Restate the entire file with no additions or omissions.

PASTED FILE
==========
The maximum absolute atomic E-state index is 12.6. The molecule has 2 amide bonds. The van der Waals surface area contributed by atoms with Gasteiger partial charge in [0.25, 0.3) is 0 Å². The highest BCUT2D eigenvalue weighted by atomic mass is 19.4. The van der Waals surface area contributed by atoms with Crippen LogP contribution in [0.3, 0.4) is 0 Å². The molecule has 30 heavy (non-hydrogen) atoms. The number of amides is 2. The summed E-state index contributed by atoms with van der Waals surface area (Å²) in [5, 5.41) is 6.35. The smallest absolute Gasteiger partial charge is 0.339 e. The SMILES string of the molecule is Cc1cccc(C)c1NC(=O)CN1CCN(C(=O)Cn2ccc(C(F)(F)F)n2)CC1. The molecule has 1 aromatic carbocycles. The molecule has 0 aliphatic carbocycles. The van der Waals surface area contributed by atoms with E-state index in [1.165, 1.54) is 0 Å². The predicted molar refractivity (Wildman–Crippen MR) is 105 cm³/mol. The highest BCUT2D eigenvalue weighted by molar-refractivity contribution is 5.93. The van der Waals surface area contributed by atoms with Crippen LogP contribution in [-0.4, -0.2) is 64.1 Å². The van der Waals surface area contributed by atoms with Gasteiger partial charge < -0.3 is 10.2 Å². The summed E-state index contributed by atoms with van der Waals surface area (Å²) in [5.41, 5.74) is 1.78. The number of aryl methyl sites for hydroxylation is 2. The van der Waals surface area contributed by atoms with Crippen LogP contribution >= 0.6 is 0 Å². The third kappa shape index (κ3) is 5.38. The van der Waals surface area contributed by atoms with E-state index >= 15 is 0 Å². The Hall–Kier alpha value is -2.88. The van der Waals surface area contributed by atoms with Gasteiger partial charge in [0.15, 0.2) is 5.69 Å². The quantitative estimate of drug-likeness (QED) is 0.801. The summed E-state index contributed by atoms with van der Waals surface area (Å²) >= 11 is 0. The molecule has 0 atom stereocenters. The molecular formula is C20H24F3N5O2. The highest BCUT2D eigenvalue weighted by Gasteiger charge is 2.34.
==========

The maximum absolute atomic E-state index is 12.6. The molecule has 2 amide bonds. The van der Waals surface area contributed by atoms with Gasteiger partial charge in [0.25, 0.3) is 0 Å². The highest BCUT2D eigenvalue weighted by atomic mass is 19.4. The van der Waals surface area contributed by atoms with Crippen LogP contribution in [0.3, 0.4) is 0 Å². The molecule has 30 heavy (non-hydrogen) atoms. The number of amides is 2. The summed E-state index contributed by atoms with van der Waals surface area (Å²) in [5, 5.41) is 6.35. The smallest absolute Gasteiger partial charge is 0.339 e. The SMILES string of the molecule is Cc1cccc(C)c1NC(=O)CN1CCN(C(=O)Cn2ccc(C(F)(F)F)n2)CC1. The molecule has 1 aromatic carbocycles. The molecule has 0 aliphatic carbocycles. The van der Waals surface area contributed by atoms with E-state index in [1.165, 1.54) is 0 Å². The predicted molar refractivity (Wildman–Crippen MR) is 105 cm³/mol. The highest BCUT2D eigenvalue weighted by molar-refractivity contribution is 5.93. The van der Waals surface area contributed by atoms with Crippen LogP contribution in [-0.4, -0.2) is 64.1 Å². The van der Waals surface area contributed by atoms with Gasteiger partial charge < -0.3 is 10.2 Å². The summed E-state index contributed by atoms with van der Waals surface area (Å²) in [5.41, 5.74) is 1.78. The number of aryl methyl sites for hydroxylation is 2. The van der Waals surface area contributed by atoms with Crippen LogP contribution >= 0.6 is 0 Å². The third kappa shape index (κ3) is 5.38. The van der Waals surface area contributed by atoms with E-state index >= 15 is 0 Å². The Hall–Kier alpha value is -2.88. The van der Waals surface area contributed by atoms with Gasteiger partial charge in [0.15, 0.2) is 5.69 Å². The quantitative estimate of drug-likeness (QED) is 0.801. The summed E-state index contributed by atoms with van der Waals surface area (Å²) >= 11 is 0. The molecule has 0 atom stereocenters. The molecular formula is C20H24F3N5O2. The highest BCUT2D eigenvalue weighted by Gasteiger charge is 2.34.